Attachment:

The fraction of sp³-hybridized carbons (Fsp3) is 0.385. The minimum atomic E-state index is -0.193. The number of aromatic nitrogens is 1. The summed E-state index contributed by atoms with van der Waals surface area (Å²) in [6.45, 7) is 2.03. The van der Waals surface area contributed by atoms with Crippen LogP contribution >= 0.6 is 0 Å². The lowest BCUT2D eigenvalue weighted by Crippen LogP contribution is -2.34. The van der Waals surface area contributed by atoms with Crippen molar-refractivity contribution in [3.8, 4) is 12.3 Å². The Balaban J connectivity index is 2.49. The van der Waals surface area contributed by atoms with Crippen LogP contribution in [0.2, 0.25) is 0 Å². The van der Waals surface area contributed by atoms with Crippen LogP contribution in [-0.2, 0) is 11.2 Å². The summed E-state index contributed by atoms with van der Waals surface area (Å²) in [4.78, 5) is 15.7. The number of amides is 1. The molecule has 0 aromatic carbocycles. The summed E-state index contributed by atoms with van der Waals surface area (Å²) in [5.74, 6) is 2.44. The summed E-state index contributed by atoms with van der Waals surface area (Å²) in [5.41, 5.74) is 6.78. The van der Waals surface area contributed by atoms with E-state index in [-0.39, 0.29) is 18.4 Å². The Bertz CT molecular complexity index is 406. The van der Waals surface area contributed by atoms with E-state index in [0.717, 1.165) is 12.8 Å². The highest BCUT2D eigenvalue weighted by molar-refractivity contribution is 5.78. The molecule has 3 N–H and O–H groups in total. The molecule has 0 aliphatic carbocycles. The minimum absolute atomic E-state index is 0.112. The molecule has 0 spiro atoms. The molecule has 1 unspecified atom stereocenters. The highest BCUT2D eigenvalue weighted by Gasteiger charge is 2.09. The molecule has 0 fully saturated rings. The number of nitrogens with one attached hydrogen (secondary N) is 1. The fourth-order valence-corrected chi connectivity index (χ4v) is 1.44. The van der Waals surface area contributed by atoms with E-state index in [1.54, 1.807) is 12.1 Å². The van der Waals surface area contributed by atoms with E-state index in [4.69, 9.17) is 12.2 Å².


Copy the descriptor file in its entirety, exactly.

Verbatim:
The fraction of sp³-hybridized carbons (Fsp3) is 0.385. The minimum atomic E-state index is -0.193. The number of aromatic nitrogens is 1. The summed E-state index contributed by atoms with van der Waals surface area (Å²) in [6.45, 7) is 2.03. The van der Waals surface area contributed by atoms with Crippen LogP contribution >= 0.6 is 0 Å². The lowest BCUT2D eigenvalue weighted by Crippen LogP contribution is -2.34. The van der Waals surface area contributed by atoms with Crippen molar-refractivity contribution in [3.8, 4) is 12.3 Å². The Balaban J connectivity index is 2.49. The van der Waals surface area contributed by atoms with Crippen LogP contribution in [0.2, 0.25) is 0 Å². The van der Waals surface area contributed by atoms with Crippen LogP contribution in [-0.2, 0) is 11.2 Å². The summed E-state index contributed by atoms with van der Waals surface area (Å²) in [4.78, 5) is 15.7. The number of amides is 1. The molecule has 0 aromatic carbocycles. The summed E-state index contributed by atoms with van der Waals surface area (Å²) in [5.74, 6) is 2.44. The summed E-state index contributed by atoms with van der Waals surface area (Å²) in [5.41, 5.74) is 6.78. The van der Waals surface area contributed by atoms with E-state index in [-0.39, 0.29) is 18.4 Å². The Bertz CT molecular complexity index is 406. The van der Waals surface area contributed by atoms with E-state index in [0.717, 1.165) is 12.8 Å². The highest BCUT2D eigenvalue weighted by molar-refractivity contribution is 5.78. The molecule has 3 N–H and O–H groups in total. The molecule has 0 aliphatic carbocycles. The minimum absolute atomic E-state index is 0.112. The molecule has 0 spiro atoms. The molecule has 1 unspecified atom stereocenters. The highest BCUT2D eigenvalue weighted by Gasteiger charge is 2.09. The molecule has 0 fully saturated rings. The number of nitrogens with one attached hydrogen (secondary N) is 1. The fourth-order valence-corrected chi connectivity index (χ4v) is 1.44. The van der Waals surface area contributed by atoms with E-state index in [1.54, 1.807) is 12.1 Å². The van der Waals surface area contributed by atoms with E-state index in [4.69, 9.17) is 12.2 Å².